Avey Tare gives a Track by Track breakdown of his excellent new record, Cows on Hourglass Pond: Stream

Animal Collective member's latest solo record is also one of his best

avey tare track by track Madelyn Anderson cows on hourglass pond
Avey Tare Track by Track, photo by Madelyn Anderson

    Track by Track is a new music feature in which we give an artist the opportunity to dig deep into each track on their latest record, one at a time.

    Animal Collective member Dave Portner, aka Avey Tare, has today released his latest solo record, Cows on Hourglass Pond. The entire thing is available to stream below via Apple Music or Spotify.

    The new effort serves as the follow-up to Tare’s 2017 LP, Eucalyptus, as well AnCo’s 2018 album, Tangerine ReefHe produced the LP himself and mixed it alongside Adam McDaniel at Asheville, North Carolina’s dropofsun. The sessions were captured on a Tascam 48 half-inch reel-to-reel tape machine.


    In his review of Cows on Hourglass PondConsequence of Sound’s Tyler Clark said of the album,

    “The search for intimacy and connection powers the best work of Portner’s catalog (the longing ‘Grass’, the anxious ‘Peacebone’, the lovestruck ‘Bluish’, among others), and on Cows on Hourglass Pond, it returns to the fore after a half-decade of sonic wandering. The record finds Portner fruitfully preoccupied with the contours of aging; whether he’s accentuating the positive (the bubbling ‘What’s the Goodside?’) or probing humanity’s fixation on the unattainable (‘Taken Boy’), Portner’s lyrics radiate a relatable combination of wary optimism and well-earned bittersweetness without ever tipping over into the realm of sanded-off platitudes.”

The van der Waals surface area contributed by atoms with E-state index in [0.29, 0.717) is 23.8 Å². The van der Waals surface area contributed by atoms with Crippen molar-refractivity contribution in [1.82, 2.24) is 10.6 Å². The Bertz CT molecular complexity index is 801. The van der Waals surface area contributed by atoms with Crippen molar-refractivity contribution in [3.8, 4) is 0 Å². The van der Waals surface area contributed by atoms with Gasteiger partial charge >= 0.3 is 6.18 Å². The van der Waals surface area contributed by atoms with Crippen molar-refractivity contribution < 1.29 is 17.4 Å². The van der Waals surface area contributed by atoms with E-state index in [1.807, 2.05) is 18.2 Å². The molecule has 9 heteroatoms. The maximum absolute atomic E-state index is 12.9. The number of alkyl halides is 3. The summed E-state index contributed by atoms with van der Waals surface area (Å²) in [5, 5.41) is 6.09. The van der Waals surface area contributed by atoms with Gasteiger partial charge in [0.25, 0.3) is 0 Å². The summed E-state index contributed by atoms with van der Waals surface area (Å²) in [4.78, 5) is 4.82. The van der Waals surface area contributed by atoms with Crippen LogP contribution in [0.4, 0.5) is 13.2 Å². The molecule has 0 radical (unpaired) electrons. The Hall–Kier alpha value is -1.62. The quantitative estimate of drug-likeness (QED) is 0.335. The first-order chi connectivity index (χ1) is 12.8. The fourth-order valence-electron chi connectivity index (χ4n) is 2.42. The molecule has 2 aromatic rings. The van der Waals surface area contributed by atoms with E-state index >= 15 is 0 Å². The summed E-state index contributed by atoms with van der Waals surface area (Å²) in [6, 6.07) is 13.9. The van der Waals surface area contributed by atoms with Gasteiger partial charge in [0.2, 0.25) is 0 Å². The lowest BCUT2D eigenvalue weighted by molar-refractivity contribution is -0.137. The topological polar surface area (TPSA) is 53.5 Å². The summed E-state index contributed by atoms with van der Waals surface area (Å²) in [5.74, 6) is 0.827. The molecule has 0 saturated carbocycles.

The record was preceded by singles “Taken Boy” and “Saturdays (Again)”. You can stream the whole thing below. You can also snag more of Avey Tare’s catalog on vinyl here, and pick up tickets to his forthcoming tour here.

    For more on the album, Avey Tare broken it down Track by Track. “I’m usually more of a fan of the choose-your-own-adventure approach to my songs,” he told CoS. “Having said that, it’s nice to have a word in something you’re putting out there. For better or worse I hope this brings some light on the record.”


    Read what he had to say below.

    “What’s the Good Side”:
    Feels like we are all bubbles made of bubbles made of bubbles and so on. All of material existence is like an aqueous foam spinning out of control in all directions. Also, we are not unlike the spaceship in the game Life Force (Konami 1986, check it out) floating from level to level with an infinitely black space background. We are also getting older. Not just my friends or I but all of humanity. I wonder if there was a time when we were better than we are now or if it’s always been this way. Whatever your reality is, I think it’s important to check up on the people around you and close to you. Ask them, “Whats the good side?” Make sure they’re doing alright.

    “Eyes on Eyes”: